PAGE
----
Why We Should Not Engineer A Global Thermostat

Can science fix climate change? A case against climate engineering

By Mike Hulme (King's College London)


The Climate Engineering Conference in Berlin this August is providing a venue to debate in as open as way as possible the political, scientific, economic, ethical and cultural implications of this wide array of technologies. This is important to do because the consequences of implementing some of these technologies are wide-ranging and decisions should not be made by default or without public scrutiny.  In my recently published book ‘Can Science Fix Climate Change?  A Case Against Climate Engineering, I critique one specific climate engineering proposal, namely to deliberately introduce sulphate aerosols into the stratosphere to regulate global temperature.

My argument is that the putative technology of stratospheric aerosol injection (SAI) offers a triple fantasy: first, that the risks of a changing climate can be defused effectively by regulating global temperature; second, that the world could ever agree on the level at which to set the thermostat; and, third, that the unintended consequences of such intervention are manageable.  Creating a global thermostat as a response to climate change is an inadequate solution to a wrongly framed problem.


There is an inherent flaw in the operationalizing of SAI technology that makes its pursuit deeply undesirable.  The imagined thermostat works through agents who decide, on the basis of some scientific calculus of predicted dose and response, exactly how much aerosol to inject, where and for how long. These decisions are therefore informed by planetary-scale calculations of global temperature and global radiation balance.  The justification for implementing them – the only justification – is to regulate, maybe to stabilise, global temperature on the grounds of avoiding or defusing a climate emergency (in my talk at the CEC14 in Berlin on 20 August I shall be scrutinising what is meant by a ‘climate emergency’).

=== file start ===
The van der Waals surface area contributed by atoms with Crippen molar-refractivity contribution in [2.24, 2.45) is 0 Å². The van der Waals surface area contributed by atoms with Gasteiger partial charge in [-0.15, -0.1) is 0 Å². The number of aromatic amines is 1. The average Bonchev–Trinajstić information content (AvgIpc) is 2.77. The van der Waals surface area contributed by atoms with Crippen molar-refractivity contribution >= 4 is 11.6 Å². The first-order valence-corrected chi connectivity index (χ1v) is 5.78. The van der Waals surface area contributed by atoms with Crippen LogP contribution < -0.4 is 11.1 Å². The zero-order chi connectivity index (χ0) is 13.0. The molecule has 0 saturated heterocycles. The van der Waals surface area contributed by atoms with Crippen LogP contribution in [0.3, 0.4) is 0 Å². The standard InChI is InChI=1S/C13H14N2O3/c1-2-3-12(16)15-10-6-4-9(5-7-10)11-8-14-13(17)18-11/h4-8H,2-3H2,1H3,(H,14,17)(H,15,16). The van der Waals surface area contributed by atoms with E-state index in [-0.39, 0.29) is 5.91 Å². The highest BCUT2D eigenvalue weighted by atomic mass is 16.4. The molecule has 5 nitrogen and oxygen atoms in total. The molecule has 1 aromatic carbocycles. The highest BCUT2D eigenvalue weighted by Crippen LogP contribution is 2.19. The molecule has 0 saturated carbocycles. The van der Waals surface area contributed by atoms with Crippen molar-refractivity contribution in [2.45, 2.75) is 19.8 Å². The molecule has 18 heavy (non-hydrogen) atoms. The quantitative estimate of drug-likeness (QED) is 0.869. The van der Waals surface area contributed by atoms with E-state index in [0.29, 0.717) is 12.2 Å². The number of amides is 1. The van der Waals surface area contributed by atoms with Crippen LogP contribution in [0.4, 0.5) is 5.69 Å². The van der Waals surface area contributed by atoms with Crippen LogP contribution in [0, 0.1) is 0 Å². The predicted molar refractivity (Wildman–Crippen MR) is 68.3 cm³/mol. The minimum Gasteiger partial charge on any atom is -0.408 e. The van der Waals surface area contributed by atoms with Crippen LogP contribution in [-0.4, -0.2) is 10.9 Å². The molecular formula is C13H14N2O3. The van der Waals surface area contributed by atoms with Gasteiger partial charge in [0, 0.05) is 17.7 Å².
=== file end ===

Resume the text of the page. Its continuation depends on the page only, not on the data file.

But the supposed benefits of such an intervention cannot be simply indexed against either of these two global variables: temperature or the radiation balance.  The welfare, in relation to weather and climate, of humans and of the things that matter to them cannot be reduced to such a calculus.  It too easily suggests the problematic notion of a global ‘we’, one that collapses valid and competing interests into a unitary global subject.  A stable global climate does not equate to stable local climates; achieving the former does not guarantee achieving the latter.


A planetary thermostat in the stratosphere would be ungovernable. Deciding when to implement it and agreeing what the setting should be and how it should be governed in the imaginable future would demand an unprecedented – and simply unattainable – degree of trust and cooperation among the nations of the world.  The alternative governance scenarios of voluntary coalitions of interested actors or unilaterally implementing political entities are unlikely to be sustainable and will lead to political rancour and possibly to military conflict.